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Are you also tired of those pop-ups on websites about accepting cookies, while they don't offer you coffee with it ?

What is a cookie

Wikipedia - A cookie is a baked or cooked food that is small, flat and sweet. It usually contains flour, sugar and some type of oil or fat. It may include other ingredients such as raisins, oats, chocolate chips, nuts, etc.

Wikipedia - An HTTP cookie (also called web cookie, Internet cookie, browser cookie, or simply cookie) is a small piece of data sent from a website and stored on the user's computer by the user's web browser while the user is browsing. Cookies were designed to be a reliable mechanism for websites to remember stateful information (such as items added in the shopping cart in an online store) or to record the user's browsing activity (including clicking particular buttons, logging in, or recording which pages were visited in the past). They can also be used to remember arbitrary pieces of information that the user previously entered into form fields such as names, addresses, passwords, and credit card numbers.

Are cookies good or bad for you, that is the question.

The EU adopted a directive in May 2011 - The Directive gave individuals rights to refuse the use of cookies that reduce their online privacy. Each country then updated its own laws to comply.

The Cookie Law Explained

The Cookie Law is a piece of privacy legislation that requires websites to get consent from visitors to store or retrieve any information on a computer, smartphone or tablet.

It was designed to protect online privacy, by making consumers aware of how information about them is collected and used online, and give them a choice to allow it or not.

Almost all websites use cookies - little data files - to store information in peoples' web browsers. Some websites contain hundreds of them.
There are other technologies, like Flash and HTML5 Local Storage that do similar things, and these are also covered by the legislation, but as cookies are the most common technology in use, it has become known as the Cookie Law.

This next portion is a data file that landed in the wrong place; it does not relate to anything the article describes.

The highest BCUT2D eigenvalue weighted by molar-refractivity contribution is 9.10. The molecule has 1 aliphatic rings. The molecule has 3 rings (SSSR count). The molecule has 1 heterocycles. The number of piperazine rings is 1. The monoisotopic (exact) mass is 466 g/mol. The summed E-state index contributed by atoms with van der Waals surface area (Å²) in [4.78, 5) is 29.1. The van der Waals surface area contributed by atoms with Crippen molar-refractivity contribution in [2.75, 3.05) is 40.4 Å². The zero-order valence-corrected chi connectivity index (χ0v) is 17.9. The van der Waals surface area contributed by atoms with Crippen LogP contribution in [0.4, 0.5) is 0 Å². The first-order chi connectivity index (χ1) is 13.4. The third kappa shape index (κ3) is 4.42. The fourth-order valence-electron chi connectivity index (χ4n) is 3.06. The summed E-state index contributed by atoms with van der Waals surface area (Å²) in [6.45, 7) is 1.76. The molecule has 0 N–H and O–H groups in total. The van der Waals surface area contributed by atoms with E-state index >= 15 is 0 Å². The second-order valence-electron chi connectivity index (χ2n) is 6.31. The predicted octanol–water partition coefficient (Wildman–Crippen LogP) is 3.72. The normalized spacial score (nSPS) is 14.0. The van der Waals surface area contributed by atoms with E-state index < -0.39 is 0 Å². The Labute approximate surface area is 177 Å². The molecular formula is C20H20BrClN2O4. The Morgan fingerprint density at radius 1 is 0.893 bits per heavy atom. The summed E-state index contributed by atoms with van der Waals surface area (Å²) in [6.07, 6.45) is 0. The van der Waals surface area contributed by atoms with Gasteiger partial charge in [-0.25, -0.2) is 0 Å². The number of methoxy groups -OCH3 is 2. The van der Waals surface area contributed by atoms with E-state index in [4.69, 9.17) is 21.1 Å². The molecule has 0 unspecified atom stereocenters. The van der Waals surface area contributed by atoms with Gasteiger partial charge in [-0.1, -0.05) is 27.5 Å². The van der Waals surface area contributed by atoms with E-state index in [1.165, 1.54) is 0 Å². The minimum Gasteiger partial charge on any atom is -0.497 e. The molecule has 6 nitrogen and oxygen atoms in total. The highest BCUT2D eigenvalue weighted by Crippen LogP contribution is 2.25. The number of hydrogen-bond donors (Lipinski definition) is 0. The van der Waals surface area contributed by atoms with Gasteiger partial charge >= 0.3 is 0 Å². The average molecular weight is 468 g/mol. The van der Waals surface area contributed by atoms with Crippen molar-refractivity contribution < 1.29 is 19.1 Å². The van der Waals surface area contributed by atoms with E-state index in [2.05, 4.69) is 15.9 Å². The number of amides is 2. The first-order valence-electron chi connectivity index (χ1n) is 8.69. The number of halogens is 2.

What does it mean in South Africa

What is the law regarding data privacy or data protection in South Africa? Does South Africa have a Data Protection Act? In terms of South African law, the right to privacy is protected in terms of the common law and section 14 of the Constitution of South Africa 1996. In both instances, the right to privacy is limited, and to prove an infringement will most probably be fairly difficult. There is also established case law on:

    • bodily privacy,
    • the privacy of communications, and
    • territorial privacy.

The Protection of Personal Information Act (called the POPI Act or POPIA) brings an end to the uncertainty regarding the law on the use and processing of personal information. POPIA is essentially the South African Data Protection Bill or Data Protection Act. But it is important to remember that it is not yet in effect – we are waiting for the Information Regulator to announce a commencement date.

Like getting your website compliant to SSL security a year ago, now is the time to get yourself compliant for what is coming on "The Cookie Law".

Our clients will receive an email in the next week......


Image from Pixabay

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What Does All This Mean For Website Owners?

It means if you've not converted your website over to HTTPS, starting in October 2017 incognito visitors are going to receive a warning every time they visit your website.

GlobalWebIndex estimates that 46% of international website users use private (incognito) windows for browsing, so you can expect roughly half your audience will see the warning.

Non-incognito visitors will receive a warning only if they interact with one of your forms. If you use a non-HTTPS order, contact us, subscribe, unsubscribe, download, and/or any other type of form on your website, expect visitors to soon see this warning.............................................

Our client's SSL certificates are R350-00 per domain per year (including sub and addon domains).

Read the full article HERE